Square dance craze might mean big bucks for web firms

Source:Agencies Published: 2017/1/5 18:58:39

People dance in the streets when there aren't squares available. Photo: Li Hao/GT

People dance in the streets when there aren't squares available. Photo: Li Hao/GT

People dance in the park with masks on during a smoggy day. Photo: Li Hao/GT

People dance in the park with masks on during a smoggy day. Photo: Li Hao/GT




A cellphone app that targets square dancing dama (middle-aged and elderly women) has received tens of millions in investment

The square dancing industry in China is growing larger and larger, with more and more firms seeking to profit from these dance groups

As soon as the music starts to play, everything else stops. For a few hours, it's just the women and their routines.

Every night at 6:30 pm, Chen Hua, 41, from Fujian Province, and her fellow dancers gather at an empty space outside a community center in Donggezhuang village, Beijing's suburban Shunyi district.

Dressed in a blue and black one-piece and black sneakers, Chen is the lead dancer of a group of women who are all migrant workers at a small curtain-making factory. Guangchangwu (square dancing) is more or less their only entertainment. They wave their hands, shake their hips, swirl, turn and jump under the pale fluorescent streetlights.

There are tens of millions of women like Chen. They all love dancing in squares, plazas, parks or any other public places. They are referred to as square dancing dama - a word used to describe middle-aged and elderly women. While for these women, and sometimes men too, it's just a bit of fun, for others it represents a huge business opportunity. Even Internet startups have gotten into the square dancing game, making apps to cater to the middle-aged twirlers.

Tango and cash

There are an estimated 100 million square dancers in China, according to a report on the hobby issued in 2015, and they don't think twice about opening their purses to get gear. These middle-aged women represent major purchasing power, as has been seen in the luxury fashion sector.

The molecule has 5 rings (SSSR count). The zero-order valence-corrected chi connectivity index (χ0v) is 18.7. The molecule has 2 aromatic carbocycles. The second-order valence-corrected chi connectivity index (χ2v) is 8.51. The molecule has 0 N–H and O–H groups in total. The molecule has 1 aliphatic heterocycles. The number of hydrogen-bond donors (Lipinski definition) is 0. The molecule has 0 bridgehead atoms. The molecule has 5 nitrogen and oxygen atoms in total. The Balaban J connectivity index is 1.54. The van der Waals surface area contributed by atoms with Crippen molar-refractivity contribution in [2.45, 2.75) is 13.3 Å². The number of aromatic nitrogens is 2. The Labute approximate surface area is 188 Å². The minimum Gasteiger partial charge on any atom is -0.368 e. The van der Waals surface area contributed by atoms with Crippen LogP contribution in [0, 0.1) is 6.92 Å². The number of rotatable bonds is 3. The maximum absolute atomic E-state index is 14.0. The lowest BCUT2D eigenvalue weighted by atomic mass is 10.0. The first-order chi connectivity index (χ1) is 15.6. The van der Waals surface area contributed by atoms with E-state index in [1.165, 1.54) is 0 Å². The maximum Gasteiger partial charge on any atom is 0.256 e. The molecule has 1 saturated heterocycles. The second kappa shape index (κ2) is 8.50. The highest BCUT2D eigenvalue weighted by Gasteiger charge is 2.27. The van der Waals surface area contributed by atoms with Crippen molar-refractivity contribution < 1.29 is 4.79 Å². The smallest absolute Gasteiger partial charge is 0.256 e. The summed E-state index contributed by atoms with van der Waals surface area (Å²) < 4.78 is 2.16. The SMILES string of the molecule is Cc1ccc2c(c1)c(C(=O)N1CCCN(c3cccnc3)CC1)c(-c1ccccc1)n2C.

One of the groups, the Red Maple dancing group was founded in 2003 in a northern Beijing community. The 31-member team performed about 30 times in 2016 at competitions held by banks or nursing homes and at shopping mall grand openings. They spent thousands of yuan on each performance, mainly on outfits.

"The most important thing about these square dancing dama is that they control the purse strings. They are the decision makers on everything from healthcare and financing, to travel and other purchases," wrote Fang Hui, founder of square dance app Darfoo and author of the 2015 report. "So square dancing is only a starting point to expand our business to other areas."

The square dancing market currently amounts to about 2 billion yuan per year, Fang told the National Business Daily in November 2015.

Banks also see the potential profits and many now sponsor square dancing competitions to get deposits and sell financing products.

Chen's troupe often use an app called Tangdou Square Dance. At the end of 2015, the app launched new features including a community and tools for making short videos. And that changed Chen's life.

"I watch videos of dancers on Tangdou every day. They are so professional," said Chen. She has bought over a dozen dancing outfits in under a year. She said her husband calls her "addicted."

She has uploaded over 40 video clips onto the app so far. "Sometimes I upload three or four videos a day; sometimes I take a video with a selfie stick at night at home," said Chen, who has a 20-year-old son.

She reads all the comments on her videos and said that this approval has helped her gain self-confidence. She dreams of becoming a square dancing "celebrity" someday.

Tangdou is one of many apps for square dancers. These websites and apps offer free tutorial videos and communities for dancers to connect with each other.

Tangdou  has over 2.5 million daily users and close to 40 million monthly users, according to a November China Daily report.

It started out as just another video-sharing site, but began to focus on square dancing around 2012 and launched a virtual dance studio. They also teach dancers how to make their own videos.

The dancing dama dollar has drawn in venture capitalists too. In 2015, Tangdou got a round of $5 million financing. In November 2016 it announced a new round of $5 million financing, which followed a $15 million round of financing in September.

"Almost all of the top 100 or so square dance teachers are on Tangdou," Zhang Yuan, founder and CEO of Tangdou told Blog Weekly.

But these apps have yet to work out how to make money from their users. As with many other kinds of apps, their main focus is gaining traffic.